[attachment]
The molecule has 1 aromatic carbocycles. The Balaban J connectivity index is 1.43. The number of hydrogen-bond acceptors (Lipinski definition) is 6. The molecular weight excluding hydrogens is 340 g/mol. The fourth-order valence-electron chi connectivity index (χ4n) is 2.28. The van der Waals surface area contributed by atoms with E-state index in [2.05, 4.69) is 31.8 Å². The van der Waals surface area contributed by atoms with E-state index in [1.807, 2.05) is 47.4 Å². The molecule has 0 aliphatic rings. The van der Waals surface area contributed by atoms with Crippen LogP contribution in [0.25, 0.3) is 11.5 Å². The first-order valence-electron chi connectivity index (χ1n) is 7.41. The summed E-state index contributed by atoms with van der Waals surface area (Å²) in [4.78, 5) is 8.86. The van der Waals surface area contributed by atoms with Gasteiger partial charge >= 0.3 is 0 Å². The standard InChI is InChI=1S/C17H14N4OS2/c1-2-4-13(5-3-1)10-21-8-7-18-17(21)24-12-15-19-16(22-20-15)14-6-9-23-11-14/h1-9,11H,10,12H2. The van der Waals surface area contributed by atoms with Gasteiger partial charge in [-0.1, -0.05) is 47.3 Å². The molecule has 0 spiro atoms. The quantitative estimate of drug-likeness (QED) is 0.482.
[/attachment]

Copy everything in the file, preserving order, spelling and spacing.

The molecule has 1 aromatic carbocycles. The Balaban J connectivity index is 1.43. The number of hydrogen-bond acceptors (Lipinski definition) is 6. The molecular weight excluding hydrogens is 340 g/mol. The fourth-order valence-electron chi connectivity index (χ4n) is 2.28. The van der Waals surface area contributed by atoms with E-state index in [2.05, 4.69) is 31.8 Å². The van der Waals surface area contributed by atoms with E-state index in [1.807, 2.05) is 47.4 Å². The molecule has 0 aliphatic rings. The van der Waals surface area contributed by atoms with Crippen LogP contribution in [0.25, 0.3) is 11.5 Å². The first-order valence-electron chi connectivity index (χ1n) is 7.41. The summed E-state index contributed by atoms with van der Waals surface area (Å²) in [4.78, 5) is 8.86. The van der Waals surface area contributed by atoms with Gasteiger partial charge >= 0.3 is 0 Å². The standard InChI is InChI=1S/C17H14N4OS2/c1-2-4-13(5-3-1)10-21-8-7-18-17(21)24-12-15-19-16(22-20-15)14-6-9-23-11-14/h1-9,11H,10,12H2. The van der Waals surface area contributed by atoms with Gasteiger partial charge in [-0.1, -0.05) is 47.3 Å². The molecule has 0 spiro atoms. The quantitative estimate of drug-likeness (QED) is 0.482.